We’re pretty passionate about encouraging the next generation of software engineers here at Snowflake and recently Harry Cutts, this years Code-Off winner and our summer intern, took a week out from working on GO Publisher to work with some enthusiastic sixth-form students and some Robots in a week long summer school (which looks very much like Robot Wars)…..
Your challenge, should you choose to accept it, is as follows…
You must build a robot to be placed in an 8 metre square arena with three other competitors, four pedestals, and twenty cubes plastered with computer-recognisable markers. Your robot has 3 minutes to collect as many cardboard cubes as possible, and return them to its zone. Bonus points for placing them on your pedestal. No remote controls.
You’ll work in a team of five people who you’ve likely never met. Oh, and you’ve got four days. What do you say?
I took a week out of my internship here at Snowflake this month, to give exactly that challenge to ten teams of sixth-form or late secondary students in a summer school run by Student Robotics, the Smallpeice Trust, and the University of Southampton.
Student Robotics Summer School
Student Robotics is a student-led organisation which I’m a member of. We have branches in Southampton and Bristol, and a growing number of volunteers in other parts of the UK and Europe. We’re used to running a similar competition over the course of an academic year, so compressing it down into five days, including workshops, robot building and the competition itself, was challenging.
For the students, the first day consisted of welcome talks, the setting of the challenge, and a lot of brainstorming by the newly-formed teams. By the end of the first afternoon the teams had a remarkable number of ideas and sketches, and cardboard prototypes could be found all around the lab.
The second day was mostly taken up by workshops on programming and electronics. I’ll admit to being a little nervous as the first 25 students arrived to follow a workshop I’d designed, using software I’d been writing for the past couple of months! However, apart from a couple of hiccoughs first thing in the morning, everyone seemed to get on remarkably well, considering how many of them had never even written a computer program before. Afterwards came the electronics workshop, where they built parts of a tune-generating circuit.
Robots Take Shape
With Wednesday came “Academic talks”, by which I mean tours of the University’s High Voltage Lab and Clean Rooms, as well as more time for the teams to work on their all-important robots. Up to this point I had mostly been occupied elsewhere, in the construction of the game arena, but as the robot work extended into the evening I got an opportunity to see how the teams were getting on. I was pretty astonished. Robots of many shapes and sizes were taking shape where before there had only been wood, electronics, duct tape (I’m assured it wasn’t structural) and wild ideas. Some used grabbers, others sweeping arms, and still others did away with moving parts and were designed to simply “catch” tokens in an empty space in between their wheels.
After some more work and academic talks on Thursday morning, it was time for the teams to move down to the arena where the competition would take place. With it there in front of them, just asking to be tested, the teams set to work in earnest on the programs that would drive their robots. As in all Student Robotics competitions, the robots had to be totally autonomous, with no human intervention after the three minutes began. This, I think, was the hardest part of the challenge, and many teams struggled. As we left the arena for the course formal dinner, I got the feeling that many teams didn’t feel quite ready.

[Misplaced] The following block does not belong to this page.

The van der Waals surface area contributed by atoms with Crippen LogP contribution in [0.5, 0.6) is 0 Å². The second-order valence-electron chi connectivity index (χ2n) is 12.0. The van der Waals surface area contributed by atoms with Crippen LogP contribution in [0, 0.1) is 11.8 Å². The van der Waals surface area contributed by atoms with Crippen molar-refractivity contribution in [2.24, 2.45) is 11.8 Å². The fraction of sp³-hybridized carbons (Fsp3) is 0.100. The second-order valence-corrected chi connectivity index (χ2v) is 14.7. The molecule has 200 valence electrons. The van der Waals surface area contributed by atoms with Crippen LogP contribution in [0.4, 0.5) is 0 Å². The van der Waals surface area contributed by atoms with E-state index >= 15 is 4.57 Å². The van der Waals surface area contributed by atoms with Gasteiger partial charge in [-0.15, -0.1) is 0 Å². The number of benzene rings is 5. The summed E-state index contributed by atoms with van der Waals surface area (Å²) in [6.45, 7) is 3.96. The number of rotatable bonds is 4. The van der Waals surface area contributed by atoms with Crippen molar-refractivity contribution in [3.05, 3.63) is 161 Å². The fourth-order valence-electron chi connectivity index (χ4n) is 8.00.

Finally, it was Friday — competition time. After a last hour of manic hacking and assembly, the first matches began. In contrast to last year, the vast majority of robots moved in their first matches! None would have looked out of place at the final competition of our main event, where the teams have over six months of work time fitted around their studies.
The first matches ranked the teams into two leagues, gold and silver, and they then competed for the top prize in their league. There were fierce matches in both leagues, and passions ran high, especially when robots became disoriented and gave points to other teams after (which happened quite often!)
A robot named Gary quickly distinguished itself in the gold league, with its ability to herd large numbers of cubes around the arena. The biggest problem which the team experienced was that Gary didn’t distinguish between its own zone and those of its competitors, leading to much accidental generousity to begin with. The team eventually fixed the problem, and Gary became an efficient cube-herding machine, attracting much bad karma from the other teams. This came to a head in the final, where the robot opposite Gary in the arena collided with it in the first ten seconds, immobilising both for the rest of the match. It looked like it was all up until well into the last minute, when a third robot in the match returned some of Gary’s previous generousity by placing eight cubes into Gary’s zone. A winner was found!
Gary’s team each won a Raspberry Pi, and there were a number of runner-up prizes. There was no rest for us, though. Scaffolding needed taking down, kit moving back to our storage room, and a hundred other things needed doing. Finally, we were finished, the pub was given patronage, and a lot of sleep was had by all.
Overall, I was really encouraged by the whole experience. With the current shortage of people studying engineering and STEM subjects, we really need to encourage more young people into the field, and I’m sure that a good number of the students we mentored that week will go on to become the engineers of the future.